In 2007 I was joined by 50 other crazy adventurers and took off on the World Race, traveling to 11 countries in 11 months.
This is a little story from March 12, 2007 in Managua, Nicaragua.
I set out that morning with a friend and our host to find a doctor that could give my knee a quick look. You see, January 9th, I had fallen off a waterfall in Mexico and did a bang up job on the old knee. It hurt pretty bad at first but I walked it off and it seemed to get better. Except for a massive bump. At first it was just squishy (fluid) but after a couple of months it looked and felt like there was a BIG rock in my knee. So, when I could take the pain no more, I finally caved and agreed to see a doctor.
We found one doctor who said I would need x-rays–so he sent us away to the x-ray clinic. At the x-ray clinic, they told me I would need to see a specialist who could read the x-rays. Coincidentally, that was not the same doctor I had seen that morning. And so with a little searching we found the specialist–with a “closed for lunch” sign on the front door. So, naturally we took that as a sign to get some lunch as well. We returned after lunch, and in VERY broken spanish, A LOT of hand gestures, and some sound effects, we did our best to explain the nine foot plunge down the waterfall. I don’t know how much of the story this doctor understood, but he loved the part where I told him I was from Seattle. He smiled proudly, pointed to the wall and showed us a picture of him at the University of Washington. I won’t lie, there was actually a tremendous amount of comfort in that. And so the “conversation” went on. In which he concluded that I had “bursted my bursa bolsa” and the fluid had calcified to my bone. Basically it was petrified, or maybe I was petrified. Umm moving on.
Naturally I asked him what the next step was. He told me it would be a simple operation and he could do it there in his office. I asked when and he said “tonight”. Tonight!? Like I have to make this decision today, TONIGHT?
It was right around 3:30 when he told me this and he wanted me to be back at 5:30 for an after hours operation. And he said he would give me a few minutes to make my decision. I needed to call and ask someone for “advise” or at least confirmation that I was making a good decision. I KNEW that my mom was out of the question. She would flip and then I would panic and I guarantee there would be no simple operation taking place that night. So I called back to our camp looking to chat with one of the leaders. I gave a five second run down of the situation and asked Chad what he thought. His reply, “Um… how big is the scar going to be?”. I don’t know that I got the answer I was looking for, but it made me laugh. I threw up my hands and said “ce la vie, lets do this”.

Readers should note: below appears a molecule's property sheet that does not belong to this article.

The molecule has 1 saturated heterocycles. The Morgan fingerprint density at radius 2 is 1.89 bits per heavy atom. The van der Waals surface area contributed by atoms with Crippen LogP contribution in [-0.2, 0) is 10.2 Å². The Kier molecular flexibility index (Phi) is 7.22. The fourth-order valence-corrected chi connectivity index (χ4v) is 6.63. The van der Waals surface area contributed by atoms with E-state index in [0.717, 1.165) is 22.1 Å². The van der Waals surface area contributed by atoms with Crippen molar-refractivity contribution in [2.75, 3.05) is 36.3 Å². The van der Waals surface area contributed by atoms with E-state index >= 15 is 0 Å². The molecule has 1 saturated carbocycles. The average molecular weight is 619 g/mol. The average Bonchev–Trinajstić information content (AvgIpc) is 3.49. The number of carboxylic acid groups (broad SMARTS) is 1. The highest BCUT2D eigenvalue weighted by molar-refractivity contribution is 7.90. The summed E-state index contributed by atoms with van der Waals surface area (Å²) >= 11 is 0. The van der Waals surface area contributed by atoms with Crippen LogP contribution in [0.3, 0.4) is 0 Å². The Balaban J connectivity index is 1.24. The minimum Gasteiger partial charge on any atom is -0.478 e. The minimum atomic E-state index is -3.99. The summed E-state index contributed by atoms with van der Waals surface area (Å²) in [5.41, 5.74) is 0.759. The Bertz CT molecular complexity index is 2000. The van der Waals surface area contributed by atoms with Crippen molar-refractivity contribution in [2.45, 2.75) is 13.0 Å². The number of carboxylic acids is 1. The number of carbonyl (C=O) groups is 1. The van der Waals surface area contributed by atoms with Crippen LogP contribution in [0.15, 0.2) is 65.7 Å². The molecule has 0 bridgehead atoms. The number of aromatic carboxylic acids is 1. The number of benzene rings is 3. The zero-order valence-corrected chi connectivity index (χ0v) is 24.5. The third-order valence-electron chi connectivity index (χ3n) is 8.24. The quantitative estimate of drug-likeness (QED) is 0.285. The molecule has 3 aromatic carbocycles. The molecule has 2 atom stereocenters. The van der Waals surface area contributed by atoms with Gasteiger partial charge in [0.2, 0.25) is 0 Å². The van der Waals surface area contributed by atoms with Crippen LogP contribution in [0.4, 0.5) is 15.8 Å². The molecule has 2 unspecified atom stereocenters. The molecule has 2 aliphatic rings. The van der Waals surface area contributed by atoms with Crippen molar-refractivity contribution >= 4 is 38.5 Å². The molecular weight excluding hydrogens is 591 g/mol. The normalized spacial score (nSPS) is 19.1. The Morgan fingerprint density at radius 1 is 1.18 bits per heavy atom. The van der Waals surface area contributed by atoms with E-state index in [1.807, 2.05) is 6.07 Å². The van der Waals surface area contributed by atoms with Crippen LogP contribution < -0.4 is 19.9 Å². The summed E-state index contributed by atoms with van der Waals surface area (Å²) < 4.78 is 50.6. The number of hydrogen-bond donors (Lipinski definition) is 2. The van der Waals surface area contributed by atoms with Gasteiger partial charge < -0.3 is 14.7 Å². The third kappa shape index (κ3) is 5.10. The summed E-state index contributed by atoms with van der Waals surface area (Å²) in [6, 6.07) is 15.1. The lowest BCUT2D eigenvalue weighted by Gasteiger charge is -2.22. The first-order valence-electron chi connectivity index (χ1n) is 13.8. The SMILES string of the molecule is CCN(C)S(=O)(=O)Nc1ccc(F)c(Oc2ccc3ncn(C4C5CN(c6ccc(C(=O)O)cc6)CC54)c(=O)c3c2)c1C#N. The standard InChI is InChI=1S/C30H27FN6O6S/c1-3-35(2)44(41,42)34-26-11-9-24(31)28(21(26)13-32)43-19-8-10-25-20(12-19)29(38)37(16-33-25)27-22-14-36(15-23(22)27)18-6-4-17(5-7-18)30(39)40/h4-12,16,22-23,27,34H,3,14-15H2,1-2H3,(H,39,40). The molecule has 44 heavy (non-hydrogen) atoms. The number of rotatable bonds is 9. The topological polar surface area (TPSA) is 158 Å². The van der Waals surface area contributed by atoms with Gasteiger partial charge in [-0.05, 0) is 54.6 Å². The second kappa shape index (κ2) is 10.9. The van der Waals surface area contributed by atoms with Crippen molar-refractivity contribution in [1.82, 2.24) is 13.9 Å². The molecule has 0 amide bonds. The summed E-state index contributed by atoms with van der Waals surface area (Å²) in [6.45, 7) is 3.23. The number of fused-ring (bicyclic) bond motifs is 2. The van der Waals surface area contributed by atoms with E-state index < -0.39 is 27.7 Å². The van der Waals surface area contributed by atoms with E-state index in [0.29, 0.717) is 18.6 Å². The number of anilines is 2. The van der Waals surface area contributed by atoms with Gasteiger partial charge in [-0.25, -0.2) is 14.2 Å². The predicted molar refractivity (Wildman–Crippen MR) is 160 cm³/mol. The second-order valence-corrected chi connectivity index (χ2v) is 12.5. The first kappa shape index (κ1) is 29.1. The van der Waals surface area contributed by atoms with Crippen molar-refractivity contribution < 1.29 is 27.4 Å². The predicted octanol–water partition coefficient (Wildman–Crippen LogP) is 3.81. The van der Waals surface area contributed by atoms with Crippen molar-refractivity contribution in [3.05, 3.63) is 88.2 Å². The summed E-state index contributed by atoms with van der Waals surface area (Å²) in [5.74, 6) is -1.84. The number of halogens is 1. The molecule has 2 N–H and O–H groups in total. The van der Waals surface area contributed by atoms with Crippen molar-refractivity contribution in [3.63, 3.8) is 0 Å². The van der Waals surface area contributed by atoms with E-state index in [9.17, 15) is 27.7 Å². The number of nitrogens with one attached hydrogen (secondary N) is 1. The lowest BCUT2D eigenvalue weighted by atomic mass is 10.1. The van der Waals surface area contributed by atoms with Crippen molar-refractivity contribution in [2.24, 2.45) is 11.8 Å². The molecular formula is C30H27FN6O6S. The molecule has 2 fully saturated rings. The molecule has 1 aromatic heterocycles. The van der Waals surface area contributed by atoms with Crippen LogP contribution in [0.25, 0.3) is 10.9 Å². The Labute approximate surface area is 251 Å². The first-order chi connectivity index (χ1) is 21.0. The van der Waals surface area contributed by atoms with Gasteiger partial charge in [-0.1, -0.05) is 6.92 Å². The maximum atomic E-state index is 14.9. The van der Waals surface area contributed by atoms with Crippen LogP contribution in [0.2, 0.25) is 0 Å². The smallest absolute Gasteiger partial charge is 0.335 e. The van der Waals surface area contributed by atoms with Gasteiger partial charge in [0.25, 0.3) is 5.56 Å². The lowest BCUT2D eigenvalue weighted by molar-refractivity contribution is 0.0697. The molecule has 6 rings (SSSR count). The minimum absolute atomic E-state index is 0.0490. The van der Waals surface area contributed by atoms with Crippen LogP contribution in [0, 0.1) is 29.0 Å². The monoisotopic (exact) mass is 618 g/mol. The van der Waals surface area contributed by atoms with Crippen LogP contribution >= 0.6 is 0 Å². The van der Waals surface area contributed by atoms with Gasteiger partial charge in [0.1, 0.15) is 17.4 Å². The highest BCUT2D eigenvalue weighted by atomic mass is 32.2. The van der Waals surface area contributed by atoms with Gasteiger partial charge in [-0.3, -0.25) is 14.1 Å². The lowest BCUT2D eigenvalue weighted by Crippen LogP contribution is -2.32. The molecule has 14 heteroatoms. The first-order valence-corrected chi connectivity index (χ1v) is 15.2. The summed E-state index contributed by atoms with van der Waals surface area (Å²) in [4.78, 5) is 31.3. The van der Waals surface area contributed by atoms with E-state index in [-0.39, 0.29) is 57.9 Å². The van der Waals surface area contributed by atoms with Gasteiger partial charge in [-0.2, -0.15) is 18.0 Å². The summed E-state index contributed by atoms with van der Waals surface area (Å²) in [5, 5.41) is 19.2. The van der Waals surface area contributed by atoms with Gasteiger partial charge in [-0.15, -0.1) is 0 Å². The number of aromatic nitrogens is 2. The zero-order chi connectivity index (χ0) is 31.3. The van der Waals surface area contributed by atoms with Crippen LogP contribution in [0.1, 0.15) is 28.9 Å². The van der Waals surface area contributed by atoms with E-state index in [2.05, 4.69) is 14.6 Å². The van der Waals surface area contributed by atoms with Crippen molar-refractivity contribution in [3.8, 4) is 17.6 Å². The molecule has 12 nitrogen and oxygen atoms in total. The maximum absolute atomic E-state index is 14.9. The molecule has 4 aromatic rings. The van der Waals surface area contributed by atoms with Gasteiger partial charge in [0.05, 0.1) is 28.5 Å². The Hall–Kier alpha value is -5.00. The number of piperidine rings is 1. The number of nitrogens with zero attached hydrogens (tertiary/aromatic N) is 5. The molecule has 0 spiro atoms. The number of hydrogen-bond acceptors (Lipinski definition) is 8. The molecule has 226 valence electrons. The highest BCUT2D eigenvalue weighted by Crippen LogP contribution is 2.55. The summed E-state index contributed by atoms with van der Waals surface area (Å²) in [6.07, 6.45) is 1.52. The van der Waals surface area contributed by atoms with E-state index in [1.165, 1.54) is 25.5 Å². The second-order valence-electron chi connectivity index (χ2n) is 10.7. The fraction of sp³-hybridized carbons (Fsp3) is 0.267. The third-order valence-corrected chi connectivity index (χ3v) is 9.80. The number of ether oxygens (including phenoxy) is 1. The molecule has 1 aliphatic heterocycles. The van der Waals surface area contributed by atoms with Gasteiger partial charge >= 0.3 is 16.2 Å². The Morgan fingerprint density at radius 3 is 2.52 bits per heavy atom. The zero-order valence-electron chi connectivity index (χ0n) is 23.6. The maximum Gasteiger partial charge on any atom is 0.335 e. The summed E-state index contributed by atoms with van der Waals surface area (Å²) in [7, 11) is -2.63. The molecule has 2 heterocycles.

I went back to base, took a shower, hugged my sweet friends (in case I didn’t survive) and then headed back to the city. I think being 21 and completely naive was my biggest blessing. I was nervous but not scared. The reality of the situation hit me just briefly when we got back to the Doctor’s “office” and his car was parked in waiting room. Yes, thats right. The doctors office was in fact his home garage. I shrugged it off, looked back at my friends and marched right on in.
I jumped up on the bed, he gave me a shot to numb my knee, had his young assistant grab my hand, and then he took the scissors and started cutting. I have never had knee surgery before, but I imagine it doesn’t normally look like this. Once the incision was made, he took his little chisel, and chipped the calcified bump off my knee. Then he asked if I wanted to keep it. I’m sorry, BUT NO. JUST no! He stitched me up, handed me a set of crutches and three pain pills, shook my hand, took my $500, and sent me on my merry way.
And that, ladies and gentlemen is the true tale of my knee surgery in the second poorest country in the western hemisphere.
And today I am feeling a little sentimental and so very happy that seven years later, it’s just a fun little story. I can walk and run with the best of them, and the caterpillar looking scar, though slightly faded over time, reminds me of the blessing of healing and health!
Here are a few pictures to help tell the story!
I was trying to cross a small but rapid current to make it to the top of those incredible falls.
Two days after surgery, we flew to Peru. The airline was kind enough to wheelchair me to the plane, and then stick me in the very back where there is absolutely NO leg room. Not very conducive for a leg that doesn’t bend. PS. Look at that Chaco tan line. OMG.
Two weeks and three days after surgery, I hiked to some abandoned ruins 13,000 feet up in the Andes.
Cheers to healing, health, and a lifetime of adventures!
If you would like to read up on some of my other adventures from the World Race, you can do so here.